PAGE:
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p-Block Elements

General Trends of Group 15 Elements-Group B

Group 18 Elements

Helium (He), Neon (Ne), Argon (Ar), Krypton (Kr), Xenon (Xe), and Radon (Rn)

All are gases.

Chemically uncreative − Hence, they are termed as noble gases.

Occurrence

Occur in atmosphere (except Rn)

Atmospheric abundance in dry air is ∼ 1%. (Argon is the major constituent)

Xe and Rn are the rarest elements of the group.

Rn is the decay product of 226Ra.

He and Ne are found in minerals of radioactive origin such as pitchblende, monazite, cleveite, etc.

Atomic Properties

General outer electronic configuration is ns2 np6.

Exception − He (1s2)

High ionisation enthalpy

Reason − Stable electronic configuration

However, ionisation enthalpy decreases down the group (that is, with the increase in atomic size).

Atomic radii increase down the group.

Large positive values of electron gain enthalpy

Reason − Stable electronic configurations

Physical Properties

Monoatomic

Colourless, odourless, and tasteless

Sparingly soluble in water

Low melting and boiling points.

He has the lowest boiling point of 4.2 K.

Unusual property of diffusing through most commonly used laboratory materials such as rubber, glass, or plastics

Question

Why do noble gases have very low boiling points?

Answer

Being monoatomic, they have no interatomic forces except weak dispersion force.

Hence, they are liquefied at very low temperature and they have low boiling points.

Chemical Properties

Less reactive

Reason:

Completely filled ns2 2p6 valence shell electronic configuration (Except He − 1s2)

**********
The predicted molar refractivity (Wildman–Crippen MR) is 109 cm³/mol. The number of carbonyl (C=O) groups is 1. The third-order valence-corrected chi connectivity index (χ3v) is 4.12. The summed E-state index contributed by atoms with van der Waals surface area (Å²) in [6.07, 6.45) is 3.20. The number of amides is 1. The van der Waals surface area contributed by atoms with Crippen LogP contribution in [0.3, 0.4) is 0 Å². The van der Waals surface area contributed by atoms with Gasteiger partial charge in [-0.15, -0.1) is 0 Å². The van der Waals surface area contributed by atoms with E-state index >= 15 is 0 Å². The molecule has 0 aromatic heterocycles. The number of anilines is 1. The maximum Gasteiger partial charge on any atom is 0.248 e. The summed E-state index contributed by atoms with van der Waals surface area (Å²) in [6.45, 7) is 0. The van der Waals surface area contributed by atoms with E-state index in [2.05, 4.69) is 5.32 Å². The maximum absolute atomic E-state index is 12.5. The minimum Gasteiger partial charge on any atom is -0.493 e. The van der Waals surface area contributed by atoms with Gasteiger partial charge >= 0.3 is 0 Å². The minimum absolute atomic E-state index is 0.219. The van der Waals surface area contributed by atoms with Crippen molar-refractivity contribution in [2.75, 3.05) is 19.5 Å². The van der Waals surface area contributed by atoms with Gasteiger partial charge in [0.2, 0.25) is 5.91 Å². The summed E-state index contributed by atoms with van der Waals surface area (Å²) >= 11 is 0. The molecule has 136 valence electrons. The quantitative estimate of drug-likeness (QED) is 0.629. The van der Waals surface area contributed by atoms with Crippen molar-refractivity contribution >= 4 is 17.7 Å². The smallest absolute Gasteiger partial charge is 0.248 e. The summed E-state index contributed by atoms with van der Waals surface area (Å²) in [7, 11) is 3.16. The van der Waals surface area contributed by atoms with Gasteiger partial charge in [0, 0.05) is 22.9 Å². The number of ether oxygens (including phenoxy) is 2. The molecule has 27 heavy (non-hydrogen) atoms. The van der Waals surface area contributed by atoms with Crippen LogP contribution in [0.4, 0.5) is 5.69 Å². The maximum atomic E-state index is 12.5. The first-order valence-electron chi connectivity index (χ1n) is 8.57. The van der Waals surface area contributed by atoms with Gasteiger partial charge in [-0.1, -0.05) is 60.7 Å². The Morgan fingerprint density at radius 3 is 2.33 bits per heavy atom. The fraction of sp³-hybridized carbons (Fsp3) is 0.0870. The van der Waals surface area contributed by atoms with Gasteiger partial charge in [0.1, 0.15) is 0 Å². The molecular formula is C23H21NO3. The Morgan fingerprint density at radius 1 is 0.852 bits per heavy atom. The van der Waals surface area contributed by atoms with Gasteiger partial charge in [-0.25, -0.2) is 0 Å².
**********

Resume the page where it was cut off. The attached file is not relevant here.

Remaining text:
High ionisation enthalpy and more positive electron gain enthalpy

First noble gas compound − Xe+PtF6−

Obtained by mixing PtF6 and Xe

Xenon-Fluorine Compounds

XeF2, XeF4, and XeF6

Obtained by the direct reaction of elements

XeF6 can also be obtained by the interaction of XeF4 and O2F2 at 143 K.

XeF4 + O2F2 XeF6 + O2

Properties

Colourless crystalline solids

Sublime at 298 K

Powerful fluorinating agents

Readily hydrolysed even by traces of water

Example:

Structure

XeF2 Linear

XeF4 Square planar

XeF6 Distorted octahedral

Chemical Properties

Xenon-Oxygen Compounds

Hydrolysis of XeF4 and XeF6 with water gives XeO3.

Partial hydrolysis of XeF6 gives XeOF4 and XeO2F2 (oxyfluorides).

Properties

XeO3 is a colourless explosive solid.

XeOF4 is a colourless volatile liquid.

Structure

XeO3 has a pyramidal molecular structure.

XeOF4 has a square pyramidal molecular structure.

Uses of Noble Gases

Helium

In filling balloons for meteorological observations as it is a non-inflammable and light gas

In gas-cooled nuclear reactors

Liquid Helium

As a cryogenic agent

As a diluent for oxygen in modern diving apparatus

Reason − Very low solubility in blood

To produce and sustain powerful superconducting magnets, which are essential parts of modern NMR spectrometers and MRI instruments

Neon

In discharge tubes and fluorescent bulbs

Neon bulbs − Used in botanical gardens and in green houses

Argon

To provide an inert atmosphere in high temperature metallurgical processes

For filling electric bulbs

In the laboratory for handling substances that are air-sensitive

Xenon and Krypton

In light bulbs designed for special purposes

Group 18 Elements

Helium (He), Neon (Ne), Argon (Ar), Krypton (Kr), Xenon (Xe), and Radon (Rn)

All are gases.

Chemically uncreative − Hence, they are termed as noble gases.

Occurrence

Occur in atmosphere (except Rn)

Atmospheric abundance in dry air is ∼ 1%. (Argon is the major constituent)

Xe and Rn are the rarest elements of the group.

Rn is the decay product of 226Ra.

He and Ne are found in minerals of radioactive origin such as pitchblende, monazite, cleveite, etc.

Atomic Properties